Opinion 10.016 - Pediatric Decision-Making
Medical decision making for pediatric patients should be based on the child’s best interest, which is determined by weighing many factors, including effectiveness of appropriate medical therapies, the patient’s psychological and emotional welfare, and the family situation. When there is legitimate inability to reach consensus about what is in the best interest of the child, the wishes of the parents should generally receive preference.
Physicians treating pediatric patients generally must obtain informed consent from a parent or a legal guardian. Certain classes of children, such as emancipated or mature minors, may provide consent to their own medical care. Physicians should give pediatric patients the opportunity to participate in decision making at a developmentally appropriate level. The physician should seek the patient’s assent, or agreement, by explaining the medical condition, its clinical implications, and the treatment plan in ways that take into account the child’s cognitive and emotional maturity and social circumstances. The physician should provide a supportive environment and encourage reluctant parents to discuss their child’s health status with the patient, in private themselves or with the physician. For HIV-infected children in particular, the physician should be sensitive to the fact that disclosure of health status can have implications for the child’s relationships with biological relatives, household members, and peers; adherence to a complex medical regimen; and participation in behaviors that put the child or others at risk. Physicians should also be sensitive that disclosure of HIV and other conditions (e.g., some inherited conditions) can also have implications for family members other than the child. If the patient does not or cannot assent, physicians should still explain the plan of care and tell him or her what to expect, without deception. In the case of an adolescent patient who has decision making capacity, the physician should encourage the patient’s active participation in decision making. The use of force such as with using physical restraints to carry out a medical intervention in adolescent patients who do not assent should be a last resort.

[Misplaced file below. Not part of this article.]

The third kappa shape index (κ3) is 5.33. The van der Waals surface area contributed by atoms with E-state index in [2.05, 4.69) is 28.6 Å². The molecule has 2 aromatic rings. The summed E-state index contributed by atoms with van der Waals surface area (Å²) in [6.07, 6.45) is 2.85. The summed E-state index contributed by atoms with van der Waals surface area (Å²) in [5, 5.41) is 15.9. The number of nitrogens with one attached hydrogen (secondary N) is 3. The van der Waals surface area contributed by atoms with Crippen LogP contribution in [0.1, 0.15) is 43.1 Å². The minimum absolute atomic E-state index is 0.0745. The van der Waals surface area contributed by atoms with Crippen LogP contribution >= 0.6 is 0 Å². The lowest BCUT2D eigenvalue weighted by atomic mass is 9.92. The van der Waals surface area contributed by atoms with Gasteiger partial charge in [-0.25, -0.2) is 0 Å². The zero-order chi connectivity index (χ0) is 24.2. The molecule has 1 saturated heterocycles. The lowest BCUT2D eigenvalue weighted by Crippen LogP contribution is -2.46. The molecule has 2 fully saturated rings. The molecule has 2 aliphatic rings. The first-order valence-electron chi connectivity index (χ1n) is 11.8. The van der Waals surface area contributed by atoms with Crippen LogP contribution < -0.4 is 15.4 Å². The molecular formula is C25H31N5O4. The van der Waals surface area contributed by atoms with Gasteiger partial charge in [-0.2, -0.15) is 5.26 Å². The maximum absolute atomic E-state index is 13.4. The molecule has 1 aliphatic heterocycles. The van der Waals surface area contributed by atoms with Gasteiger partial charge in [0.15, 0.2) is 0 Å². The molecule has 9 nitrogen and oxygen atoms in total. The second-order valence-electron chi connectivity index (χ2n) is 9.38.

Parents and physicians may disagree about the course of action that best serves the pediatric patient’s interests, including how much to tell the child about his or her health status, when and how to do so, and who should lead the discussion. When disagreements occur, institutional policies for timely conflict resolution should be followed, including consultation with an ethics committee, pastoral service, or other counseling resource. If a health care facility does not have policies for resolving conflicts in a timely manner, physicians should encourage their development. Physicians should treat reversible life-threatening conditions regardless of any persistent disagreement. Resolution of disagreements in the courts should be pursued only as a last resort. (IV, VIII)